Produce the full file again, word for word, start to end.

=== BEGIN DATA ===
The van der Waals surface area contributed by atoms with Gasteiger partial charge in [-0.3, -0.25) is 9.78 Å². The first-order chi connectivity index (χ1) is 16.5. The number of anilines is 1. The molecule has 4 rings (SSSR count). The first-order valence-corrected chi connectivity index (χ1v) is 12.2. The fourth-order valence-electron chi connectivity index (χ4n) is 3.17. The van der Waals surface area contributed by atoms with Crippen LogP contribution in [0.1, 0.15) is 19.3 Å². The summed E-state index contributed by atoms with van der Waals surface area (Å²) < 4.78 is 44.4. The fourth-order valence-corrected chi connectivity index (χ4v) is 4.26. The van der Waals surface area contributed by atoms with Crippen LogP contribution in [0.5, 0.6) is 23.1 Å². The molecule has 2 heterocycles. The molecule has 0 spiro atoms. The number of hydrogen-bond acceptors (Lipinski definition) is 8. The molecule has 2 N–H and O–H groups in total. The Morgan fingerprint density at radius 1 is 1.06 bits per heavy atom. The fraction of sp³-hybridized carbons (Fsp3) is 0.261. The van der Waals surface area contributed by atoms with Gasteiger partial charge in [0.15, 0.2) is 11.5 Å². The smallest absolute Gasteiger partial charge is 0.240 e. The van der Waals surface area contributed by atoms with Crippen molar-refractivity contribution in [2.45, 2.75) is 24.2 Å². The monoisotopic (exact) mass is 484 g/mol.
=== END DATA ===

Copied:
The van der Waals surface area contributed by atoms with Gasteiger partial charge in [-0.3, -0.25) is 9.78 Å². The first-order chi connectivity index (χ1) is 16.5. The number of anilines is 1. The molecule has 4 rings (SSSR count). The first-order valence-corrected chi connectivity index (χ1v) is 12.2. The fourth-order valence-electron chi connectivity index (χ4n) is 3.17. The van der Waals surface area contributed by atoms with Crippen LogP contribution in [0.1, 0.15) is 19.3 Å². The summed E-state index contributed by atoms with van der Waals surface area (Å²) < 4.78 is 44.4. The fourth-order valence-corrected chi connectivity index (χ4v) is 4.26. The van der Waals surface area contributed by atoms with Crippen LogP contribution in [0.5, 0.6) is 23.1 Å². The molecule has 2 heterocycles. The molecule has 0 spiro atoms. The number of hydrogen-bond acceptors (Lipinski definition) is 8. The molecule has 2 N–H and O–H groups in total. The Morgan fingerprint density at radius 1 is 1.06 bits per heavy atom. The fraction of sp³-hybridized carbons (Fsp3) is 0.261. The van der Waals surface area contributed by atoms with Gasteiger partial charge in [0.15, 0.2) is 11.5 Å². The smallest absolute Gasteiger partial charge is 0.240 e. The van der Waals surface area contributed by atoms with Crippen molar-refractivity contribution in [2.45, 2.75) is 24.2 Å². The monoisotopic (exact) mass is 484 g/mol.